All that said, OK, so he's fed up with the boring constraints of his tedious limited life (never mind that no one is bombing him and he's not starving to death in the third world or being crushed in earthquakes etc etc)......can you sit down with him and work out how he (AND YOU!) can get 'SOME' of the 'exciting life' he clearly wants to have (without the boring stuff about earning a living and child care)?

ARE there 'other ways for you two to live'? I've known people buy a boat and sail around the world, etc etc etc. Or save up all year and have 'blow out holidays' in the Andes, or whatever whatever.

But, to be blunt, he seems to be suffering from First World Self Pity - not really facing up to the fact that for most of the world's population life IS 'nasty brutish and short' and that ANYONE living in the UK is really, really, really lucky (which is why SO many of the wretched of the earth are desperate to get here, sigh).
Yes the pity party is where I generally have to grit my teeth in terms of showing sympathy. I know life (particularly when you have a young child) is a bit boring at times but that's life and actually to give you insight into my husbands life a bit more -

1) He does his dream job for a living - runs his own business running quizzes for pubs and corporate events, something I supported him in from the ground up by paying the bills whilst he built up a viable income.

2) There have of course been weekends where all that is on offer is a takeaway and a film (and a lot of the time that suits me!) but in this year alone my husband has been to see The Foo Fighters, Chemical Brothers, Lauren Hill, The Prodigy, League of Gentleman as well as had various trips up to York to see his coworkers (and is up there today actually for an xmas get together) He also gets first dibs if he wants to go and see friends for the evening, goes to the cinema, I could go on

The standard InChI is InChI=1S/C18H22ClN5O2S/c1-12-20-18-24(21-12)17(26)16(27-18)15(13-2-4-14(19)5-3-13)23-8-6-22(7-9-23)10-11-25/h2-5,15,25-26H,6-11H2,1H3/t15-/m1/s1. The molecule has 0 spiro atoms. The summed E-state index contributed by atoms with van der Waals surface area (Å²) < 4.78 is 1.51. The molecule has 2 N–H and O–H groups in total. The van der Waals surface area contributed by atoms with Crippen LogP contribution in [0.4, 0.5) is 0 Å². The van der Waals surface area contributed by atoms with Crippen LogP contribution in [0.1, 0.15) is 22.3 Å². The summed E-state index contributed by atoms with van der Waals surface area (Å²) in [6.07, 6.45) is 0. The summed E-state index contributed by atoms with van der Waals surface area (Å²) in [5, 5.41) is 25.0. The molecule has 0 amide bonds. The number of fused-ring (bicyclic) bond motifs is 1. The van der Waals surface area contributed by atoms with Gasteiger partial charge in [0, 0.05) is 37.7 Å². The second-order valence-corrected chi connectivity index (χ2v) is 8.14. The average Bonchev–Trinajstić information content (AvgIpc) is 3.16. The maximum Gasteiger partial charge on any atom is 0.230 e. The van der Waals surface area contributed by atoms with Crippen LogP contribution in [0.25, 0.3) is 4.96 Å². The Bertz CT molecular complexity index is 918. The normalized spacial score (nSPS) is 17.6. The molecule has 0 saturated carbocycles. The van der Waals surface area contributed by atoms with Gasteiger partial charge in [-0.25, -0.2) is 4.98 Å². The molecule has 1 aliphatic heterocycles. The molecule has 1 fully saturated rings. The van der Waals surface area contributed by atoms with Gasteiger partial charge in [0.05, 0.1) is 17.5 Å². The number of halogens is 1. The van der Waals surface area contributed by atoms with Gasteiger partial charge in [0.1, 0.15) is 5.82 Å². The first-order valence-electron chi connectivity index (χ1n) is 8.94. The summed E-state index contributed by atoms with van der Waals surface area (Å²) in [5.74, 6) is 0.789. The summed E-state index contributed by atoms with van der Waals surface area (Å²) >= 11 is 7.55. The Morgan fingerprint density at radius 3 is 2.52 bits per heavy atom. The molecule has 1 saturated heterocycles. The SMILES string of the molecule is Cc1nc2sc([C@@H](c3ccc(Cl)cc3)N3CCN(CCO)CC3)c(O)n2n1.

3) In the last year (and I'm being generous there as it's likely longer) my husband has got up with my son in the morning three times, once because I was going to Scotland for work, once so I could go to a hen party and another to go to the actual wedding and needed to leave early as I was a bridesmaid. And even then I nearly didn't go to the hen party as I was worried a tantrum from my son might trigger anxiety in my husband. He stopped changing nappies about six months ago and more recently stopped taking my son for a bath or dressing him for bed, he just appears at the door to say night once it's all done.

4) He does next to nothing around the house, no cleaning, doesn't cook, just about puts the bin out once a week so there is no real expectation of him there. I pay 80% of the bills so his money is pretty much his own although if we need anything he WILL always pay for the extras needed but only if asked.

Since his anxiety returned and his depression kicked in, it's got a point where I can't even point out the imbalance there is in our relationship as it often triggers his anger (verbal not physical) or makes him retreat back to under the covers. I do feel bad that he is poorly but it's hard to see what more we can do to give him the space to work through it. He is hesitant to get going on counselling, he's rejected two and I've been waiting two weeks for him to call up and arrange a new one - I got us 6 free sessions through my work but he doesn't seem to want to take it up.